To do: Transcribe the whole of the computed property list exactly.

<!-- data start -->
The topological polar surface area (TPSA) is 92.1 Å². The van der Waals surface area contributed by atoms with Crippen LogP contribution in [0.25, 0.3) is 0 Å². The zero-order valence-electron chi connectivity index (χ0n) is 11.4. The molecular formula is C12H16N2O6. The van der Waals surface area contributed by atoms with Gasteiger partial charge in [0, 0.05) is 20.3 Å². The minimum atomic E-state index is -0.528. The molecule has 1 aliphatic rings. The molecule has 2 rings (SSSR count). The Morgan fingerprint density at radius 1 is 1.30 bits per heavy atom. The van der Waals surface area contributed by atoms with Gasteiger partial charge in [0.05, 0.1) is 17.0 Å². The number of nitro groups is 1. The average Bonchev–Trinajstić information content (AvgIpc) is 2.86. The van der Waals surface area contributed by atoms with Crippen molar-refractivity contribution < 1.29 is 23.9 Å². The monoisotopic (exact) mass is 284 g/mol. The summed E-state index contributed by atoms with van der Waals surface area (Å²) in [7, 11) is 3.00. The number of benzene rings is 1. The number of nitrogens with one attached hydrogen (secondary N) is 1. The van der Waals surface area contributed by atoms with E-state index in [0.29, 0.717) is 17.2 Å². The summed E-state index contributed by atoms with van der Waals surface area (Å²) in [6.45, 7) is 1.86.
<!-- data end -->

The topological polar surface area (TPSA) is 92.1 Å². The van der Waals surface area contributed by atoms with Crippen LogP contribution in [0.25, 0.3) is 0 Å². The zero-order valence-electron chi connectivity index (χ0n) is 11.4. The molecular formula is C12H16N2O6. The van der Waals surface area contributed by atoms with Gasteiger partial charge in [0, 0.05) is 20.3 Å². The minimum atomic E-state index is -0.528. The molecule has 1 aliphatic rings. The molecule has 2 rings (SSSR count). The Morgan fingerprint density at radius 1 is 1.30 bits per heavy atom. The van der Waals surface area contributed by atoms with Gasteiger partial charge in [0.05, 0.1) is 17.0 Å². The number of nitro groups is 1. The average Bonchev–Trinajstić information content (AvgIpc) is 2.86. The van der Waals surface area contributed by atoms with Crippen molar-refractivity contribution < 1.29 is 23.9 Å². The monoisotopic (exact) mass is 284 g/mol. The summed E-state index contributed by atoms with van der Waals surface area (Å²) in [7, 11) is 3.00. The number of benzene rings is 1. The number of nitrogens with one attached hydrogen (secondary N) is 1. The van der Waals surface area contributed by atoms with E-state index in [0.29, 0.717) is 17.2 Å². The summed E-state index contributed by atoms with van der Waals surface area (Å²) in [6.45, 7) is 1.86.